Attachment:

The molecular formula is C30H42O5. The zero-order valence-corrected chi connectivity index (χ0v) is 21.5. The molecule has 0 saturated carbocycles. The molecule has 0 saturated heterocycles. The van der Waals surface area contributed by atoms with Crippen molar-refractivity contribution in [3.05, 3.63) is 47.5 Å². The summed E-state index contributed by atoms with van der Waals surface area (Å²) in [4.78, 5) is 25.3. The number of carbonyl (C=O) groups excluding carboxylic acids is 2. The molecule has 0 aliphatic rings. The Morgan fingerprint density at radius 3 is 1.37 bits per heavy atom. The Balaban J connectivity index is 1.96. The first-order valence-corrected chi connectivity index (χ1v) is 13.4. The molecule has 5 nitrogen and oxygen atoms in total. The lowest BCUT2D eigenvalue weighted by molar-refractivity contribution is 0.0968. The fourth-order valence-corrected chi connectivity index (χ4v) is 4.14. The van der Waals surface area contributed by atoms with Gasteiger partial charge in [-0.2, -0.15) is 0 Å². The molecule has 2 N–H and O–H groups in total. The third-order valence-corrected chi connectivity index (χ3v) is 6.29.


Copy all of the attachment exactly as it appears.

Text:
The molecular formula is C30H42O5. The zero-order valence-corrected chi connectivity index (χ0v) is 21.5. The molecule has 0 saturated carbocycles. The molecule has 0 saturated heterocycles. The van der Waals surface area contributed by atoms with Crippen molar-refractivity contribution in [3.05, 3.63) is 47.5 Å². The summed E-state index contributed by atoms with van der Waals surface area (Å²) in [4.78, 5) is 25.3. The number of carbonyl (C=O) groups excluding carboxylic acids is 2. The molecule has 0 aliphatic rings. The Morgan fingerprint density at radius 3 is 1.37 bits per heavy atom. The Balaban J connectivity index is 1.96. The first-order valence-corrected chi connectivity index (χ1v) is 13.4. The molecule has 5 nitrogen and oxygen atoms in total. The lowest BCUT2D eigenvalue weighted by molar-refractivity contribution is 0.0968. The fourth-order valence-corrected chi connectivity index (χ4v) is 4.14. The van der Waals surface area contributed by atoms with Gasteiger partial charge in [-0.2, -0.15) is 0 Å². The molecule has 2 N–H and O–H groups in total. The third-order valence-corrected chi connectivity index (χ3v) is 6.29.